16. Are you the ethics official for your agency? If not you may want to visit with them on the matter. Why? Well your reseach sounds complete but there is consideration beyond the FAR that the agency may want to evaluate before creating a perfect 60 minute cover story.
  17. Here is my thought for consideration.... Obligation is a definite commitment, administratively recording (I have seen the wording used by GAO) is a different distinct action, such as reserving funds used in the Federal budgetary process. With regard to an IDIQ even the minimum is a definite commitment because generally speaking it has to be paid if no orders are ever issued. And the funds used must represent a bona fide need for that funding source therefore the minimum is recorded as specific obligation of the contract. PS - I know we could go off on a tangent regarding payment of the minimum if no orders are ever issued but the simple view is why the minimum is an obligation that must be recorded per the recording statute.
  18. As support to kevlar51's response consider the clause in your contract, 552.238-74 INDUSTRIAL FUNDING FEE AND SALES REPORTING MODIFICATIONS (FEDERAL SUPPLY SCHEDULE) (MAY 2014), and note is discusses "all sales". You might be interested in cruising through this webpage too - https://72a.gsa.gov/ifffaq.cfm#04
  19. Discussing terms with regard to the Federal budget process can be as tricky as discussing terms that apply to Federal contracting or as budget terms apply to Federal contracting. This document may be of value to those that want to get into the weeds - A Glossary of Terms Used in the Federal Budget Process https://www.gao.gov/new.items/d05734sp.pdf Here are a few terms from the glossary that might be of interest as related to this thread. Obligation A definite commitment that creates a legal liability of the government for the payment of goods and services ordered or received, or a legal duty on the part of the United States that could mature into a legal liability by virtue of actions on the part of the other party beyond the control of the United States. Payment may be made immediately or in the future. An agency incurs an obligation, for example, when it places an order, signs a contract, awards a grant, purchases a service, or takes other actions that require the government to make payments to the public or from one government account to another. The standards for the proper reporting of obligations are found in section 1501(a) of title 31 of the United States Code. See also OMB Circular No. A-11. Antideficiency Act Federal law that •prohibits the making of expenditures or the incurring of obligations in advance of an appropriation; •prohibits the incurring of obligations or the making of expenditures in excess of amounts available in appropriation or fund accounts unless specifically authorized by law (31 U.S.C. § 1341(a)); •prohibits the acceptance of voluntary or personal services unless authorized by law (31 U.S.C. § 1342); •requires the Office of Management and Budget (OMB), via delegation from the President, to apportion appropriated funds and other budgetary resources for all executive branch agencies (31 U.S.C. § 1512); •requires a system of administrative controls within each agency (see 31 U.S.C. § 1514 for the administrative divisions established); •prohibits incurring any obligation or making any expenditure in excess of an apportionment or reapportionment or in excess of other subdivisions established pursuant to sections 1513 and 1514 of title 31 of the United States Code (31 U.S.C. § 1517); and •specifies penalties for deficiencies (see Antideficiency Act Violation). The act permits agencies to reserve funds (that is, withhold them from obligation) under certain circumstances. (See also Administrative Division or Subdivision of Funds; Antideficiency Act Violation; Apportionment; Budgetary Reserves; Deferral of Budget Authority; Deficiency Apportionment; Deficiency Appropriation; Terms and Definitions Page 12 GAO-05-734SP Budget Glossary Expenditure; Fund Accounting; Congressional Budget and Impoundment Control Act of 1994; Outlay.) Antideficiency Act Violation Occurs when one or more of the following happens: •overobligation or overexpenditure of an appropriation or fund account (31 U.S.C. § 1341(a)); •entering into a contract or making an obligation in advance of an appropriation, unless specifically authorized by law (31 U.S.C. § 1341(a)); •acceptance of voluntary service, unless authorized by law (31 U.S.C. § 1342); or •overobligation or overexpenditure of (1) an apportionment or reapportionment or (2) amounts permitted by the administrative control of funds regulations (31 U.S.C. § 1517(a)). Once it has been determined that there has been a violation of the Antideficiency Act, the agency head must report all relevant facts and a statement of actions taken to the President and Congress and submit a copy of the report to the Comptroller General. Penalties for Antideficiency Act violations include administrative discipline, such as suspension from duty without pay or removal from office. In addition, an officer or employee convicted of willfully and knowingly violating the law shall be fined not more than $5,000, imprisoned for not more than 2 years, or both (31 U.S.C. §§ 1349, 1350, 1518, and 1519). (See also Administrative Division or Subdivision of Funds; Antideficiency Act; Expenditure.)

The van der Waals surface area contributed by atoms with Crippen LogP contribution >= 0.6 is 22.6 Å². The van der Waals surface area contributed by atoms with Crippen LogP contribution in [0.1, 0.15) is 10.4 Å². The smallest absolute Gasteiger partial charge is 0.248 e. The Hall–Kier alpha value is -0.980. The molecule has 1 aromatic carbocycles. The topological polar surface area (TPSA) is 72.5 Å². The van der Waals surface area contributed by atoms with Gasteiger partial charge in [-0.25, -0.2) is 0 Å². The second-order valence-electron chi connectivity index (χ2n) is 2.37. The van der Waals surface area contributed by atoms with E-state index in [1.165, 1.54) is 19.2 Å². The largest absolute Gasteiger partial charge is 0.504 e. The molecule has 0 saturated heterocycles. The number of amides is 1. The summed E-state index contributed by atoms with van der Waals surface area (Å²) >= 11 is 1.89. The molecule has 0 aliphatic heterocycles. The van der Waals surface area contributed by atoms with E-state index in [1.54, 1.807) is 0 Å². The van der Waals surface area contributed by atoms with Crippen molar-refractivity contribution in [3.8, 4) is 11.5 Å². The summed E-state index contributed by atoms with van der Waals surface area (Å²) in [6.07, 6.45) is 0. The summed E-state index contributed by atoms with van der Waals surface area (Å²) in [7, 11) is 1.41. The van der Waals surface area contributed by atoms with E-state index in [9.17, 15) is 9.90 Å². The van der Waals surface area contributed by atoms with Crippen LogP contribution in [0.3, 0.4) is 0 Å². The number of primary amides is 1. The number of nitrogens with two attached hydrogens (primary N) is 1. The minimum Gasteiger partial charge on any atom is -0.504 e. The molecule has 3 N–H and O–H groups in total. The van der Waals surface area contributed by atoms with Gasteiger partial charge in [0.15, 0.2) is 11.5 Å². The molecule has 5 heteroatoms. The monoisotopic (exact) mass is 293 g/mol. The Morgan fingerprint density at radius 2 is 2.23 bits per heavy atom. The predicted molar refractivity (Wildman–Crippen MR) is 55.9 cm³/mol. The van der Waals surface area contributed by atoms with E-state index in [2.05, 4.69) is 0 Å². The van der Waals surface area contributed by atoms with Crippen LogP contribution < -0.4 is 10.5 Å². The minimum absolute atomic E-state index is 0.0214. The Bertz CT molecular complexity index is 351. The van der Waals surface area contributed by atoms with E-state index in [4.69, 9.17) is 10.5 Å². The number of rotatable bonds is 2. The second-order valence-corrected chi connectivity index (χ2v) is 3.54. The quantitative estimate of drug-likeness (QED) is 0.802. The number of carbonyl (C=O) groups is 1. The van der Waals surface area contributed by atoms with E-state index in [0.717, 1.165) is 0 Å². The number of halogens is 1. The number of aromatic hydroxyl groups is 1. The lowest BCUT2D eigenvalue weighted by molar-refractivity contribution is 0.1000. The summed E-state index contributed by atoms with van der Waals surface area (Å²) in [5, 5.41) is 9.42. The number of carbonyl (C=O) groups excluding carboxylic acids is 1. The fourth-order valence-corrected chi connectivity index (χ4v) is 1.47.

20. CS - Just in case you did not take Vern's hint you may want to take a look at FAR 32.703!